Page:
What is TACO’s community acupuncture setting?
In the US, acupuncture treatments are often given on tables in individual cubicles. This is not traditional in Asia, where acupuncture usually occurs in a community setting. In our clinic we primarily use recliners in a large, quiet, soothing space. Treating patients in a community setting has many benefits: it’s easy for friends and family members to come in for an acupuncture treatment together; many patients find it comforting; and a collective energetic field becomes established which actually makes individual treatments more powerful. In some styles of acupuncture, the needles are removed after only a few minutes or after a half hour at most. The style of acupuncture we practice at Tucson Acupuncture Co-op allows patients to keep their needles in as long as they want as the “right” amount of time can vary from patient to patient. Most people learn after a few treatments when they feel “done”, this can take anywhere from twenty minutes to a couple of hours! Most patients tend to stay about 45 minutes to an hour. Many people also fall asleep during their treatment, and wake up feeling quite refreshed. We call it naptime for grownups.
I’m a new patient, what do I need to know?
You will need to fill out forms which takes about 10-15 minutes. You may download these forms and bring the completed forms with you. This helps support us since it reduces the amount of paper shuffling on our end and reduces time spent in our waiting room. The forms are in PDF format online. You can download them here.
We require masks for everyone in the clinic for the entire duration of their visit. Our staff and practitioners also wear masks. Currently, we REQUIRE KN95/N95’s OR double masks (at least one surgical under a cloth or two surgical masks). We will not treat you without a proper mask that fits correctly. We do sell US-made KN95 masks for $3, which helps cover the cost.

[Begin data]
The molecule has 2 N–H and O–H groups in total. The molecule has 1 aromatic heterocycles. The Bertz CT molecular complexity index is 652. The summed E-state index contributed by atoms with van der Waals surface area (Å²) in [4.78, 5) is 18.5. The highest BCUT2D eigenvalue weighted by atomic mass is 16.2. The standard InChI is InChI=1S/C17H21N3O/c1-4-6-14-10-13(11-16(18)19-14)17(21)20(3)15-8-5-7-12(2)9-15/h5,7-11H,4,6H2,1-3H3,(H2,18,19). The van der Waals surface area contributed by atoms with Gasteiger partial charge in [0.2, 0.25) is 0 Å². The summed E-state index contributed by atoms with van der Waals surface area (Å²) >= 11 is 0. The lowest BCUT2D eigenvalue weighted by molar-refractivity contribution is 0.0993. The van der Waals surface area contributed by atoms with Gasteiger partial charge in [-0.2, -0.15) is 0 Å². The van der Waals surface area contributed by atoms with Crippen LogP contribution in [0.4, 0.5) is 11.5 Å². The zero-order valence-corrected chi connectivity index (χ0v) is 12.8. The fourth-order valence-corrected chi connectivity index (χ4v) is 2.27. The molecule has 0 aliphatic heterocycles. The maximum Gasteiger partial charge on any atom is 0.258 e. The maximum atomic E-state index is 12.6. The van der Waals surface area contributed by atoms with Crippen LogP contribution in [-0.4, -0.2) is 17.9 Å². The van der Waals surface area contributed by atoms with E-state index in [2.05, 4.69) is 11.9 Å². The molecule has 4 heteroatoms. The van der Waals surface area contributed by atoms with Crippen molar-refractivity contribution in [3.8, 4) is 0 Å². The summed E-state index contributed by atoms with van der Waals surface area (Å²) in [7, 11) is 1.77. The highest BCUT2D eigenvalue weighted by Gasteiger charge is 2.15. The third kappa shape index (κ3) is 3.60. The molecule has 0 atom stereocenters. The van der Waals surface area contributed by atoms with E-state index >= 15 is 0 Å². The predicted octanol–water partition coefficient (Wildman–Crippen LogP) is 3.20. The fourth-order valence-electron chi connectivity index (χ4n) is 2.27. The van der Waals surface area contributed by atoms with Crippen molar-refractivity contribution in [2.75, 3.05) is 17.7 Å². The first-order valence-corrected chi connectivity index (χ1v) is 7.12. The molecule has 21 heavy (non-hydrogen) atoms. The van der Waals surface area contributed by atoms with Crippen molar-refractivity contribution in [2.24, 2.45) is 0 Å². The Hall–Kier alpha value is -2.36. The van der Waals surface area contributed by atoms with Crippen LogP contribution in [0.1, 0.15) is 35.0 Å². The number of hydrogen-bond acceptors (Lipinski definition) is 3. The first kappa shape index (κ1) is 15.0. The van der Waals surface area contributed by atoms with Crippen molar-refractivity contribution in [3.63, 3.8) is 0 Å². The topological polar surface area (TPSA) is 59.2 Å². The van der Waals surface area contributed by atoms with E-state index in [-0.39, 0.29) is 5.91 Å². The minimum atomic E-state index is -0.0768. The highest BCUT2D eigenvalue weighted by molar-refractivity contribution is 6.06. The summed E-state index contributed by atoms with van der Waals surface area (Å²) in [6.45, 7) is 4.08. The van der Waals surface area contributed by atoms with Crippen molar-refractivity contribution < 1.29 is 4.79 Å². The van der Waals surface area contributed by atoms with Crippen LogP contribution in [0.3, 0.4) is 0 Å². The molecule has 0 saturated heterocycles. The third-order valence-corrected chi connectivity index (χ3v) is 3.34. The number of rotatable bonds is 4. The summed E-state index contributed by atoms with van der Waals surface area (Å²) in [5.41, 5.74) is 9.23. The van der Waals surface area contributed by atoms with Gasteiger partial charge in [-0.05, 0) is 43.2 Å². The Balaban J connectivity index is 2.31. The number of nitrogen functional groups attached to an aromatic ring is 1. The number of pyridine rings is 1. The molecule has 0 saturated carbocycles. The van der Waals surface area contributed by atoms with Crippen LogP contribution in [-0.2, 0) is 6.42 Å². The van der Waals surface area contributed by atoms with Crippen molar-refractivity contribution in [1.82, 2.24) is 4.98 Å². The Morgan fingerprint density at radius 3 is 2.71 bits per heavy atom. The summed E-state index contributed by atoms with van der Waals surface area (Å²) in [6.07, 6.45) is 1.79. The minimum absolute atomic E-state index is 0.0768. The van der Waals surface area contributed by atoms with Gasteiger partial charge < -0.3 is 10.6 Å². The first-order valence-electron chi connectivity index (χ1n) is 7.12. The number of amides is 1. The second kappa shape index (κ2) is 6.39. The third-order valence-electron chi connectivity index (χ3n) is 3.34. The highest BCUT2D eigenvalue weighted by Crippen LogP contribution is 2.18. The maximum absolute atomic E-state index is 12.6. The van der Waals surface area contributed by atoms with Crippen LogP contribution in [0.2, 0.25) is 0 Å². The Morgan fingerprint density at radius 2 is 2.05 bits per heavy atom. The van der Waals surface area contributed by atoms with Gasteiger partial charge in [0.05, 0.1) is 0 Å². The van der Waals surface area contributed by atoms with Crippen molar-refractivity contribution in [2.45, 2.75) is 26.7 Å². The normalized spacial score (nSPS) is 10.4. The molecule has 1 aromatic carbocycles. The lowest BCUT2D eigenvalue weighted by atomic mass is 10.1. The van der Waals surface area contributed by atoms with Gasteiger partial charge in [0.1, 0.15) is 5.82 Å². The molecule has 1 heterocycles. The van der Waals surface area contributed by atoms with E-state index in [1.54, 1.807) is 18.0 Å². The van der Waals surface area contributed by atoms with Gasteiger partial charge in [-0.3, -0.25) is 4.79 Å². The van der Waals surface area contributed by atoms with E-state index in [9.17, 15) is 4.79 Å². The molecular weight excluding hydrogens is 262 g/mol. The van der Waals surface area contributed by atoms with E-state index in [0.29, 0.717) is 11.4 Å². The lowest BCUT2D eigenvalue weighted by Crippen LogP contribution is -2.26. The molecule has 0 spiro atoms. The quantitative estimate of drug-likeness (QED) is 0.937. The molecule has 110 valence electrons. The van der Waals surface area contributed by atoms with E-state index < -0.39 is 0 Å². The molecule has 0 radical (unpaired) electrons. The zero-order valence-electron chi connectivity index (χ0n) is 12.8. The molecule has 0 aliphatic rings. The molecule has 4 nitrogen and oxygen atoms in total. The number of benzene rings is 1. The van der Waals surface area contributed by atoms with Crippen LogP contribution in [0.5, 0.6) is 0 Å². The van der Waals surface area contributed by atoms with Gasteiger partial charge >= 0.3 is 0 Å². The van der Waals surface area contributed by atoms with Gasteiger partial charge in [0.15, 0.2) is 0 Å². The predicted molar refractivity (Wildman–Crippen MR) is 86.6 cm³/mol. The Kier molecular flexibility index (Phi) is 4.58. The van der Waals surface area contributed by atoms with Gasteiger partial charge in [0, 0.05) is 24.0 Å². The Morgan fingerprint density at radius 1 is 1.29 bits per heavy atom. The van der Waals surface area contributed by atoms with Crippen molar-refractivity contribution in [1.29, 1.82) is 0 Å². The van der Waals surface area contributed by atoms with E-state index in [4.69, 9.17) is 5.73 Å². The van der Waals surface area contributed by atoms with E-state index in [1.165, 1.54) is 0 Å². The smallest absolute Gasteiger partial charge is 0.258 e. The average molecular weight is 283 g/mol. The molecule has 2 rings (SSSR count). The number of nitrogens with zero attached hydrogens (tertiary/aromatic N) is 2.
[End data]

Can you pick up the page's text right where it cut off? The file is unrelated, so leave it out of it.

Typically, people stay for their treatment between 45 minutes and one hour. We are not currently allowing visitors to wait in our waiting room, EXCEPT if you have arrived a few minutes early to pick someone up.
Please wear comfortable clothing. We use acupuncture points on the feet and legs up to the knee as well as the hands and arms up to the elbow so try to wear clothing that will allow us access to those parts of your body. Please try to avoid wearing tight pants or stockings that won’t roll up.
Please don’t wear strong scents like perfume or cologne. Some people have extreme sensitivities, allergies, or will have a hard time relaxing around these fragrances. If the scent is too strong we may have to ask you to return without it before getting treatment. We don’t want to offend you if we enforce this policy, we just want to make the clinic a safer space for everyone. Thank you for understanding.
Please eat and drink a little something beforehand. Your treatment will be more relaxing and the acupuncture will have more fuel to work with! In addition, since we require masks worn inside the clinic, it’s best to hydrate before and after your visit.
TACO currently only accepts credit cards.
However, when you schedule your appointment online, the system will hold your appointment with a credit card that will be charged for $30 or $40 (new patient rate) the day of your appointment. We require 24 hours notice for any cancellations or changes so that your reserved recliner can be used by someone else at that time.
Most inclusivity statements have a laundry list of all the things they won’t discriminate against: gender identity, religion, race, sexual orientation, disability, income level, nationality, etc. At Tucson Acupuncture Co-op, we won’t discriminate based on those things, either. We not only welcome the people protected by such anti-discrimination statements, we will safeguard our space to make sure that it remains welcoming. We also specifically think it’s important to mention that we are all white practitioners (and recognize knowing this this is an important aspect of safety for potential patients) who practice a modality outside our cultural lineage, and strive to recognize the complexities of this dynamic within the clinic, and outside the clinic within our varying communities.